This morning I descended the oak staircase to the parlour and breakfast room at my Beacon Hill (Victoria, British Columbia) B&B. There was no sign of royalty or even Sybil, Basil, Polly or Manuel but the whole place looked like what you’d get if Fawlty Towers and Buckingham Palace hooked up and spawned a B&B.
Think wingback chairs, overstuffed sofas, brass lamps, lace doilies on the Hepplewhite sideboard, framed botanical prints, brocade curtains with tiebacks and tassels. Lots of tassels. Baroque music played softly in the background and the scent of fresh cut hydrangeas wafted through the air.
I took a table by the leaded glass window with a nice view of nearby Craigdaroch Castle. Soon the other 10 guests joined me, all dressed for a day of sightseeing, save for the house-issued slippers we all wore to protect the Persian carpets. It was “a little on the chilly side” as one lady remarked so most guests wore their matching his and hers cashmere sweaters tied over their shoulders.
Breakfast consisted of fresh squeezed orange juice, croissants, homemade jams, Island honey, bagels and cream cheese, assorted cereals, yogurt, cold cuts and scrambled eggs.
The extremely congenial host asked several times if everything was okay. Everyone replied “lovely, perfectly lovely” or something similar.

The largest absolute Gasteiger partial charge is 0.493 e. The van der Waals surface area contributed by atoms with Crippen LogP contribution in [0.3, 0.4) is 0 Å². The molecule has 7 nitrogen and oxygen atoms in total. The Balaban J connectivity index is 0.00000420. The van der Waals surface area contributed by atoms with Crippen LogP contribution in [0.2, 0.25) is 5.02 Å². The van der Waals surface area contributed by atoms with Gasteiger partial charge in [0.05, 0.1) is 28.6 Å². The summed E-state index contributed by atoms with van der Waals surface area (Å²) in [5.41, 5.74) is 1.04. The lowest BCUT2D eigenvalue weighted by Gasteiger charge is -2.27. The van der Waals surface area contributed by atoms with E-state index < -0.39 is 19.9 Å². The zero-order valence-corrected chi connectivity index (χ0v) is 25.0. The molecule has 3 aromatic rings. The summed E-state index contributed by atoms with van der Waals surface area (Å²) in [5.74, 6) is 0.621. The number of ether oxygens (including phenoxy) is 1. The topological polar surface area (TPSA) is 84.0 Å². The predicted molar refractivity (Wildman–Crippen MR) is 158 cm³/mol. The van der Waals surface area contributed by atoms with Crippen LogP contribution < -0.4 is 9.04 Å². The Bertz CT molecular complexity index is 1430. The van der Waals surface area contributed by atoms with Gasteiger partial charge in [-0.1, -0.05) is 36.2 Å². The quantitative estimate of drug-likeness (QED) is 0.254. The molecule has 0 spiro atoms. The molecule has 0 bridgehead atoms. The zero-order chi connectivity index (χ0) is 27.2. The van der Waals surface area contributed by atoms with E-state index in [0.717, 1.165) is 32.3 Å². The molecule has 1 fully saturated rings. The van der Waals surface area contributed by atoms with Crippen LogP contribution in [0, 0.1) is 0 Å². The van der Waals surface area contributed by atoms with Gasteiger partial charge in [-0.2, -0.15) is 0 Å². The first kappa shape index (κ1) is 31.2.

The other guests spoke in hushed tones as they discussed their plans for the day. A mid-morning trip to Butchart Gardens followed by high tea at the Empress Hotel seemed to be the popular itinerary. “On the way back we can pick up something for the grandchildren,” murmured Daphne from Boston.
Lovely, perfectly lovely, I thought.
But was it?
To be honest, this just isn’t my style. Give me a tent at Burning Man, a hard berth on a 2nd class sleeper train rumbling through Rajasthan, or the chaos of Bangkok or Delhi or Kathmandu. I’ll take a cheap backpackers hostel in some overcrowded third world city over a pricey B&B in a leafy enclave any day.
Breakfast (with or without beer) at a communal table in a cavernous dining hall full of exuberant 25-year-olds is waaay more interesting than tables for two with Vivaldi in the background.
You see I’ve come to believe that “lovely, perfectly lovely” is all in the eye of the beholder.